/clinical/,/clinical/pted/,/clinical/pted/hffy/,/clinical/pted/hffy/neuro/,

/clinical/pted/hffy/neuro/5394.hffy

20170118

page

100

UWHC,UWMF,

Clinical Hub,Patient Education,Health and Nutrition Facts For You,Neuro, Rehab

Using Your Jewett Spinal Orthosis (Brace) at Home (5394)

Using Your Jewett Spinal Orthosis (Brace) at Home (5394) - Clinical Hub, Patient Education, Health and Nutrition Facts For You, Neuro, Rehab

5394


Using Your Jewett Spinal Orthosis (Brace) at Home

Purpose

Your Jewett Hyperextension Spinal Orthosis
helps control and support your spinal
posture, helps reduce pain, prevents further
injury and promotes healing. It will remind
you to keep your back upright and straight.
It is often prescribed for the treatment of
compression fractures or fractures on the
front side of the spine.

Wearing your Jewett

The Jewett brace will keep you from
bending forward. It should be
uncomfortable when you begin moving into
positions you should avoid. You should be
able to do many normal activities by
yourself or with a little help from caregivers
or special tools. Ask your doctor or
Occupational Therapist for detailed
guidelines.


Preparing for your trip home

Arrange for someone to drive you home.
Bend at your hips and knees, but not your
back when getting into and out of a car,
sitting, or standing. To relieve pressure
from the front pads when sitting, try leaning
back over a firm pillow, towel, or blanket
behind the back pad of your Jewett or sit in a
reclining chair. Do not loosen the Jewett
strap.

Taking off your Jewett

You must wear your Jewett as ordered by
your doctor. To remove it, lie down and
open the straps. While the Jewett is open or
off, be careful not to twist or bend your
back.

1. Log roll onto your side.
2. Flip open latch on left side.
3. Roll to your back.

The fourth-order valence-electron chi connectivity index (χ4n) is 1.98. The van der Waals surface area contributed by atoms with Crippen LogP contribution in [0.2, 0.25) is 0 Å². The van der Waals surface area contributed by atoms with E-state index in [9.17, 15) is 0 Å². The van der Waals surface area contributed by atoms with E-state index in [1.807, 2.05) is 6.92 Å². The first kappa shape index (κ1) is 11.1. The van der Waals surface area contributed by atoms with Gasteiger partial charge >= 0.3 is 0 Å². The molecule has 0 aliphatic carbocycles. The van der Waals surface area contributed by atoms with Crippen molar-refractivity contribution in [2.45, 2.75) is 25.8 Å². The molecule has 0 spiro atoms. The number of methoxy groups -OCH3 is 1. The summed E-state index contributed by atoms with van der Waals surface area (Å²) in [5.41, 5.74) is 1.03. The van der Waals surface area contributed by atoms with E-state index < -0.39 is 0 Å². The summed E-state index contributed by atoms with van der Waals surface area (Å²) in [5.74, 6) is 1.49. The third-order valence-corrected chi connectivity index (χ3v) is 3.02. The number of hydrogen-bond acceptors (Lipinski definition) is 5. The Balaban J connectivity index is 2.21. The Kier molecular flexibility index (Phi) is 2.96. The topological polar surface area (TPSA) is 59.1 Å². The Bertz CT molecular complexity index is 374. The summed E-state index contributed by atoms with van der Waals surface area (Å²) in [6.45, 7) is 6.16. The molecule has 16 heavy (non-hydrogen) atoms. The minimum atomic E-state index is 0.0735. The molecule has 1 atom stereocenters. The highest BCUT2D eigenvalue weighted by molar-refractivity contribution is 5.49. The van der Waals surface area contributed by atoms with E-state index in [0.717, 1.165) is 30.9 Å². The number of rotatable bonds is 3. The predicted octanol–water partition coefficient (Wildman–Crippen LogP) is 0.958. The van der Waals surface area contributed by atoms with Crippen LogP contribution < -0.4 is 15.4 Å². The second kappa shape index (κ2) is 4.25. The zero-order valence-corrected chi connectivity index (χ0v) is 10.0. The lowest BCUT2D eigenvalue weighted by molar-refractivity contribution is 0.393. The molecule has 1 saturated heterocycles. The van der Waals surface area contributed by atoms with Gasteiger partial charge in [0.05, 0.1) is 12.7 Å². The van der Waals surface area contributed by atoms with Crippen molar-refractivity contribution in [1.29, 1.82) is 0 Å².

4. Open the keyhole latch on the
right side and open brace like a
book.

Have a helper slide the brace out from under
you.

Putting on your Jewett

Always wear the Jewett orthosis over a
clean, dry T-shirt. Put on your Jewett while
lying down. Roll onto the back pad and
strap without twisting or bending your back
(you may need help from a caregiver). You
may also have a helper slide the back pad
under you while you are lying on your back.

To close the straps, insert the right side
“keyhole” shaped piece over the peg and
pull to tighten (slip the bigger end of the
hole over the peg, then pull to engage the
smaller part of the hole). Then close the
brace like a book over the front of your
body. Flip the latch on the other side to
make it snug. You do not have to adjust the
strap each time. Close the strap snugly so
the Jewett controls your back movement.
Be sure the clear sliding pads are under the
straps so the straps don’t dig into your sides.
If the Jewett “rides up” or twists out of
position, it is too loose. For the Jewett to
support and protect your spine in the proper
manner, it must be worn very tight.

If this method is difficult for you try this:

1. Move to the side of your bed.
ξ Use your arms and legs to move your
hips over, or
ξ Have a caregiver pull the sheet under
you over to one side.

2. Roll to the opposite side of the bed
almost onto your stomach.
ξ Bend both legs by sliding your heels
toward your buttocks.
ξ Push with your heels and roll onto
your side. Do not twist! Roll like a
log.

3. Your caregiver should position the front
half of the brace with you lying on your
side. Make sure the upper pad is across
your breastbone or sternum and the
lower pad is across the front of your
lower trunk or pubic bone.

4. Next, position the back of the brace
around to your back or slide it under the
side of your body.


5. Hold the pieces of your brace in place
and log roll onto your back.

6. Attach the front and back pieces of the
brace together.
ξ Pull the latch out and down into the
attachment.
ξ Tighten the latch until the brace feels
snug.
ξ Check to see that the brace is aligned